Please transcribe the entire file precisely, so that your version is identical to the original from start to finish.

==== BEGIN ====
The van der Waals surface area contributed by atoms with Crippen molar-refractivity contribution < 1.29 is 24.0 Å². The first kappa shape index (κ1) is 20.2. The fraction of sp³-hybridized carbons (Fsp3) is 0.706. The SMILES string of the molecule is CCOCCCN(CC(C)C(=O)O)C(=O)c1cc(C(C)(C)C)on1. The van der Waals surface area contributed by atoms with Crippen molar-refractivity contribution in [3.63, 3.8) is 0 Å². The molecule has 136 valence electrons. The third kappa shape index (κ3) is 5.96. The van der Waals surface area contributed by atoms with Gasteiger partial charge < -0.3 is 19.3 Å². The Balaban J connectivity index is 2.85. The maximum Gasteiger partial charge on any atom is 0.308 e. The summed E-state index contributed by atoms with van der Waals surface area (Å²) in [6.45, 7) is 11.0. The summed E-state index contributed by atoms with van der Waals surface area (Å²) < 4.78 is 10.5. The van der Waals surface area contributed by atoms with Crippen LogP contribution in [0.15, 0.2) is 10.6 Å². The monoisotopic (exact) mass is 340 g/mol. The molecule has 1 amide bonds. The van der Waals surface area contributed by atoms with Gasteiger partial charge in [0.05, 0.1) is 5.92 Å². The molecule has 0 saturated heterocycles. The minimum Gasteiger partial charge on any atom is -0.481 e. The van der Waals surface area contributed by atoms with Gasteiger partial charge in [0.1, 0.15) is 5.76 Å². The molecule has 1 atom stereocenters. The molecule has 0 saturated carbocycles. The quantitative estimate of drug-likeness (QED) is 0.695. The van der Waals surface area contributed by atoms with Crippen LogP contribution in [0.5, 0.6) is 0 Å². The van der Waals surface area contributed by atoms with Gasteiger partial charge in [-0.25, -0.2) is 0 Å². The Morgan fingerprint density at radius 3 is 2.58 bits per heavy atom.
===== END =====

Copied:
The van der Waals surface area contributed by atoms with Crippen molar-refractivity contribution < 1.29 is 24.0 Å². The first kappa shape index (κ1) is 20.2. The fraction of sp³-hybridized carbons (Fsp3) is 0.706. The SMILES string of the molecule is CCOCCCN(CC(C)C(=O)O)C(=O)c1cc(C(C)(C)C)on1. The van der Waals surface area contributed by atoms with Crippen molar-refractivity contribution in [3.63, 3.8) is 0 Å². The molecule has 136 valence electrons. The third kappa shape index (κ3) is 5.96. The van der Waals surface area contributed by atoms with Gasteiger partial charge < -0.3 is 19.3 Å². The Balaban J connectivity index is 2.85. The maximum Gasteiger partial charge on any atom is 0.308 e. The summed E-state index contributed by atoms with van der Waals surface area (Å²) in [6.45, 7) is 11.0. The summed E-state index contributed by atoms with van der Waals surface area (Å²) < 4.78 is 10.5. The van der Waals surface area contributed by atoms with Crippen LogP contribution in [0.15, 0.2) is 10.6 Å². The monoisotopic (exact) mass is 340 g/mol. The molecule has 1 amide bonds. The van der Waals surface area contributed by atoms with Gasteiger partial charge in [0.05, 0.1) is 5.92 Å². The molecule has 0 saturated heterocycles. The minimum Gasteiger partial charge on any atom is -0.481 e. The van der Waals surface area contributed by atoms with Gasteiger partial charge in [0.1, 0.15) is 5.76 Å². The molecule has 1 atom stereocenters. The molecule has 0 saturated carbocycles. The quantitative estimate of drug-likeness (QED) is 0.695. The van der Waals surface area contributed by atoms with Crippen LogP contribution in [0.5, 0.6) is 0 Å². The van der Waals surface area contributed by atoms with Gasteiger partial charge in [-0.25, -0.2) is 0 Å². The Morgan fingerprint density at radius 3 is 2.58 bits per heavy atom.